Allergies are incredibly common in the United States, as more than 50 million people suffer from them each year. While some allergies present as nothing more than a nuisance, others can interfere with your quality of life and even be life-threatening. If you suspect you have allergies, and they’re posing problems, it may be time to get answers through allergy testing.
Here at High Rock Internal Medicine, our team of providers has in-depth experience with allergies, and we understand when it’s appropriate to test for them, what we need to test for, and how we need to treat them once they’re diagnosed.
The term allergies is catchall description of any reaction your immune system has to a foreign substance (an allergen). While, technically, you can have a dysfunctional immune response to just about anything, some allergies are more common than others, including:
Reactions to these allergens also vary widely, depending upon your body’s response. For example, pollen and mold allergies often create symptoms like sneezing, a runny nose, and itchy eyes. Food allergies or insect allergies, on the other hand, frequently lead to problems on your skin, such as hives.
In extreme reactions, anaphylaxis can develop, which is a life-threatening condition in which your airways close and your blood pressure drops.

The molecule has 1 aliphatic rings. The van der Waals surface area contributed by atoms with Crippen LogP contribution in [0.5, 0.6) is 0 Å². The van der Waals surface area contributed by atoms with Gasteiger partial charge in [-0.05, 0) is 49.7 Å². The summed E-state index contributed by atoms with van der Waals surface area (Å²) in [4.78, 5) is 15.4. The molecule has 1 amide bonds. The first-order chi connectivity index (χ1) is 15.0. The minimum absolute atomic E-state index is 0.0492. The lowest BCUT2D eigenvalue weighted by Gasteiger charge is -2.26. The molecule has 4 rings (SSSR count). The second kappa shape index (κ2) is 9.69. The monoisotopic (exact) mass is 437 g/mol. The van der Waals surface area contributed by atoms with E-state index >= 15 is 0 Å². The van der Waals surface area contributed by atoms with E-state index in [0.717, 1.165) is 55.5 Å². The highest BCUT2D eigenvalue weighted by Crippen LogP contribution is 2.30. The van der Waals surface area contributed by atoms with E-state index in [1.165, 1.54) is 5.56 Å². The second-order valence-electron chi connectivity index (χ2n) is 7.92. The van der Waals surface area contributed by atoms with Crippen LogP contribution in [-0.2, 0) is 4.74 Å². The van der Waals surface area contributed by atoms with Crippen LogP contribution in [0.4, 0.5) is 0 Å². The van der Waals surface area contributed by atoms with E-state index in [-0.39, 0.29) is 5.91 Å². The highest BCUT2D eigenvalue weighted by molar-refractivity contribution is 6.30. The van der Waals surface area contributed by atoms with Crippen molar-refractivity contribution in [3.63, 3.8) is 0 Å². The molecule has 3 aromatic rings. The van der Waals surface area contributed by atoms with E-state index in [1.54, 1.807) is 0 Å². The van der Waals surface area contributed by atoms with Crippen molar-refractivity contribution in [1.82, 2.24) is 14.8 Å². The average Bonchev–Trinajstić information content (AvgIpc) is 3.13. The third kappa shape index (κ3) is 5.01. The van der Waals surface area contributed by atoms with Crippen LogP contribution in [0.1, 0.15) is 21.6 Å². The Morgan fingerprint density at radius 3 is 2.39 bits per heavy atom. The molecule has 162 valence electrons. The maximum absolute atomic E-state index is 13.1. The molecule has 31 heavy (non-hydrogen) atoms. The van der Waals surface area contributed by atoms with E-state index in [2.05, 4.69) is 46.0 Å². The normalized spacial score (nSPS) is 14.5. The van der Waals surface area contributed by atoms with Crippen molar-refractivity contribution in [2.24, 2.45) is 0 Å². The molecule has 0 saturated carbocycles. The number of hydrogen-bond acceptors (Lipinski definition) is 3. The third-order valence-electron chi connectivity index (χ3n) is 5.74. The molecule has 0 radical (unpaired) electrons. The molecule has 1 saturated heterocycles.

Getting tested for allergies is largely a decision only you can make, depending upon the extent to which they interfere with your life and your health.
Obviously, if you experience extreme reactions to certain allergens, you should absolutely undergo testing so we can give you the tools you need to weather an allergy attack, such as an epinephrine auto-injector, or EpiPen® to combat anaphylaxis.
Most people, though, have far less severe allergy symptoms. Still, if your symptoms are affecting your quality of life, you’d do well to have us test you so we can recommend an appropriate treatment plan.
To give you a better idea about what we’re talking about, let’s take a look at hay fever, which is one of the more common allergies. If you find yourself sneezing each spring, but the symptom quickly resolves itself as the season changes, perhaps you may not feel the need for testing. If, however, the sneezing is also accompanied by itchy eyes, sore throat, congestion, and other unpleasant side effects, allergy testing allows us to better manage these symptoms.
Another point to consider is if you have other conditions that may be exacerbated by allergies, such as:
- Chronic obstructive pulmonary disorder (COPD)
Through allergy testing, we can sort through your symptoms to clearly identify where potential problems may lie.
If you decide that allergy testing is a good idea, we first review your symptoms to determine which type of testing will provide the best answers. There are two primary types of allergy testing:
- Blood tests to check for antibodies
- Skin tests to check for reactions
If you’d like to learn more about allergy testing and whether it’s appropriate for your situation, please contact our office in Lexington, North Carolina to set up an appointment.